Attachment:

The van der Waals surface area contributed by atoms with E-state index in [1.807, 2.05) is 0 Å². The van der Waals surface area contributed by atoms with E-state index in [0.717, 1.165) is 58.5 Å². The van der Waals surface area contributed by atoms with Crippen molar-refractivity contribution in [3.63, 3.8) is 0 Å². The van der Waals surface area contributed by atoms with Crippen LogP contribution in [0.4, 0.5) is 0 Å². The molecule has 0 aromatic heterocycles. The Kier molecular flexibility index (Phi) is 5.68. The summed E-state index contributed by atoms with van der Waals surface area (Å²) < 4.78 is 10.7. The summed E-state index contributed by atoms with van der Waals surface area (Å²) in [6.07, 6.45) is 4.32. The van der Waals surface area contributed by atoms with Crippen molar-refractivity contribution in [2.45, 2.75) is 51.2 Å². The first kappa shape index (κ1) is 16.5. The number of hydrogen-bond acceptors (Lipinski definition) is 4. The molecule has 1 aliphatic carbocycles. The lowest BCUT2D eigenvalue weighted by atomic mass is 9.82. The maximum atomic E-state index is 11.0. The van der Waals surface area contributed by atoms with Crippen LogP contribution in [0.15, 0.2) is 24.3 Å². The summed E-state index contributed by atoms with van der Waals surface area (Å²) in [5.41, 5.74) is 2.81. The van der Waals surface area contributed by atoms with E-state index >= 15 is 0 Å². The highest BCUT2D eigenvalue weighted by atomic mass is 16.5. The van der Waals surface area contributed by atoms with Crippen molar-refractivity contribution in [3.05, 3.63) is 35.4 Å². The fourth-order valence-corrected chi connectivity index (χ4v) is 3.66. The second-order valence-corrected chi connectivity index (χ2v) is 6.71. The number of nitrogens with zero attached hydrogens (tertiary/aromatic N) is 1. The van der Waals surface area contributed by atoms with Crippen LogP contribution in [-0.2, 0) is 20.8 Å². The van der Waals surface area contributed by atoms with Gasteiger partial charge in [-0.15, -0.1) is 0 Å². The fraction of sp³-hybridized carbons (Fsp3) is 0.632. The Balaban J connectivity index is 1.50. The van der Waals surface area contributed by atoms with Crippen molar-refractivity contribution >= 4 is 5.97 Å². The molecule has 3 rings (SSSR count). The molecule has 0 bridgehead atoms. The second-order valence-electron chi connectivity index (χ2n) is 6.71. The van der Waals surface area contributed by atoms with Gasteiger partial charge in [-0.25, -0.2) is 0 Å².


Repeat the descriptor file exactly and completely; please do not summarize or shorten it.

The van der Waals surface area contributed by atoms with E-state index in [1.807, 2.05) is 0 Å². The van der Waals surface area contributed by atoms with E-state index in [0.717, 1.165) is 58.5 Å². The van der Waals surface area contributed by atoms with Crippen molar-refractivity contribution in [3.63, 3.8) is 0 Å². The van der Waals surface area contributed by atoms with Crippen LogP contribution in [0.4, 0.5) is 0 Å². The molecule has 0 aromatic heterocycles. The Kier molecular flexibility index (Phi) is 5.68. The summed E-state index contributed by atoms with van der Waals surface area (Å²) < 4.78 is 10.7. The summed E-state index contributed by atoms with van der Waals surface area (Å²) in [6.07, 6.45) is 4.32. The van der Waals surface area contributed by atoms with Crippen molar-refractivity contribution in [2.45, 2.75) is 51.2 Å². The first kappa shape index (κ1) is 16.5. The number of hydrogen-bond acceptors (Lipinski definition) is 4. The molecule has 1 aliphatic carbocycles. The lowest BCUT2D eigenvalue weighted by atomic mass is 9.82. The maximum atomic E-state index is 11.0. The van der Waals surface area contributed by atoms with Crippen LogP contribution in [0.15, 0.2) is 24.3 Å². The summed E-state index contributed by atoms with van der Waals surface area (Å²) in [5.41, 5.74) is 2.81. The van der Waals surface area contributed by atoms with E-state index >= 15 is 0 Å². The highest BCUT2D eigenvalue weighted by atomic mass is 16.5. The van der Waals surface area contributed by atoms with Crippen molar-refractivity contribution in [3.05, 3.63) is 35.4 Å². The fourth-order valence-corrected chi connectivity index (χ4v) is 3.66. The second-order valence-corrected chi connectivity index (χ2v) is 6.71. The number of nitrogens with zero attached hydrogens (tertiary/aromatic N) is 1. The van der Waals surface area contributed by atoms with Crippen LogP contribution in [-0.2, 0) is 20.8 Å². The van der Waals surface area contributed by atoms with Gasteiger partial charge in [-0.15, -0.1) is 0 Å². The fraction of sp³-hybridized carbons (Fsp3) is 0.632. The Balaban J connectivity index is 1.50. The van der Waals surface area contributed by atoms with Crippen molar-refractivity contribution >= 4 is 5.97 Å². The molecule has 3 rings (SSSR count). The molecule has 0 bridgehead atoms. The second-order valence-electron chi connectivity index (χ2n) is 6.71. The van der Waals surface area contributed by atoms with Gasteiger partial charge in [-0.25, -0.2) is 0 Å².